Rising Up in Miami Beach
The climate art action RISING UP took place on December 7, 2018 and included the participation of several women who have been in multiple performances with me (starting with Jalobayu in 2014) as well as a number of women who joined for the first time. It also included Kalidas Karmakar, a Bangladeshi artist and pioneer of performance art. Meredith Weil and Anita Havel added a dance and aerial yoga element. New blue saris were obtained from Bangladesh, and Diane Adkins and her partner Peter picked a huge number of coconuts from their tall Miami Beach coconut tree on the morning of the action. The saris were covered in woodblock printing, painting, and writing about climate change and the environment by people from Bangladesh, Washington DC, Paris, Athens, and Miami. It was an unforgettable experience for me to work with everyone, coming together so beautifully on a sunny but very windy day. I am grateful to everyone for their hard work on this project, which included many weeks of planning and preparation via email, text, and phone calls. — Monica
Statement: RISING UP is a collective response to climate change, using saris from Bangladesh, wind, sand, water, and materials found in Miami Beach. Bose collaborates with women from Miami and her ancestral island village in Bangladesh to create a transborder link between coastal peoples. Women’s leadership is key to addressing climate change and reducing our use of fossil fuels. A massive sea colored sari with handwritten climate pledges moves from the art fair to the rising sea. RISING UP includes singing, writing, movement, and references to women’s leadership in art and governance.
Lead artist: Monica Jahan Bose
Participants: Marya Meyer, Kathryn Villano, Diane Adkins, Leah Stoddard, Meredith Mia, Anita Havel, Juanita-Marie Franklin, Farhana Akhter, Erin Clancy, Didi Bertrand, Kalidas Karmakar, and many more who spontaneously joined.
Location/Details: Starting at Superfine! Miami Beach art fair at the Art Deco Welcome Center, moving out to Lummus Park, and then the beach and ocean. Duration two hours.
We begin with tortured movements like the storms, winds, extreme heat and fires that are consuming our planet. We lay out on the floor several hand-woven Bangladeshi saris covered with woodblocks and pledges to reduce our carbon footprint. As I sing the Bengali song Kharobayu Boye Bege (with some feminist changes), we sew the saris together into a long train, and then lift the blue sari water slowly like the sea is slowly rising. Outside, we write fresh promises to protect the earth on a sari, dance and hang from trees to underscore their importance in reducing carbon, and carry green coconuts to the beach to symbolize climate resilience. We make a circle with the blue water sari, creating an island like Miami Beach and Barobaishdia Island, Bangladesh. I scatter rice, dal, and salt in the air, on the sari, and in a bowl of water, referencing food insecurity and salt incursion caused by climate change in coastal areas. I write “Women demand no carbon” with turmeric and water on a piece of white sari, using a Muslim ritual of hope. The seagulls follow the white sari cloth, dancing with us. I add turmeric (signifying renewal, cleansing, and detoxification in Bengali and other cultures) to the bowl of water and pour it into the rising sea. We take the massive blue sari and hold it parallel to the ocean and lift and swoosh the sari like a big wave and slowly lift it from the ground like the rising sea until our faces are covered. I enter the water and beat back the waves with a pink sari. We all take turns bailing water out of the sea with the blue bowl. We hoist a pink sari sail in the ocean. We end by each releasing a green coconut into the ocean. The coconuts float.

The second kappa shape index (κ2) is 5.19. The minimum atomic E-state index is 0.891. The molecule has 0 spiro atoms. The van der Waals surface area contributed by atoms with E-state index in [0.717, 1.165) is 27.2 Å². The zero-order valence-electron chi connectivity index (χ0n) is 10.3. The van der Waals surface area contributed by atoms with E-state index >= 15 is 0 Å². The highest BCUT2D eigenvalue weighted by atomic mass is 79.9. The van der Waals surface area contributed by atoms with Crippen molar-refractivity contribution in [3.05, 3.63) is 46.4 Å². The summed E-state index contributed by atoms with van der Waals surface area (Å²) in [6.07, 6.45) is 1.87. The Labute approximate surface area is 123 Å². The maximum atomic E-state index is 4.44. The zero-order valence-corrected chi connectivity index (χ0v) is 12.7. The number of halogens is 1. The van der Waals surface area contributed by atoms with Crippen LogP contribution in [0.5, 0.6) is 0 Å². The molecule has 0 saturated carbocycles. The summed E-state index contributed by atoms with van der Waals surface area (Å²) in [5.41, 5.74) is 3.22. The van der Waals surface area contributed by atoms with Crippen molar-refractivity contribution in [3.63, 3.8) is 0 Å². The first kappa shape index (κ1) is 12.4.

At various points, Juanita leads us in singing “The Times They Are A-Changing by Bob Dylan (which was about Vietnam but also appropriate now for climate change):
Come gather ’round people
Wherever you roam
And admit that the waters
Around you have grown
And accept it that soon
You’ll be drenched to the bone.
If your time to you
Is worth savin’
Then you better start swimmin’
Or you’ll sink like a stone
For the times they are a-changin’.
Come senators, congressmen, please heed the call Don’t stand in the doorway
Don’t block up the hall
For he that gets hurt
Will be he who has stalled
There’s a battle outside
And it is ragin’.
It’ll soon shake your windows
And rattle your walls
For the times they are a-changin’.
Photo credit: Ben Droz. Â©2018, Monica Jahan Bose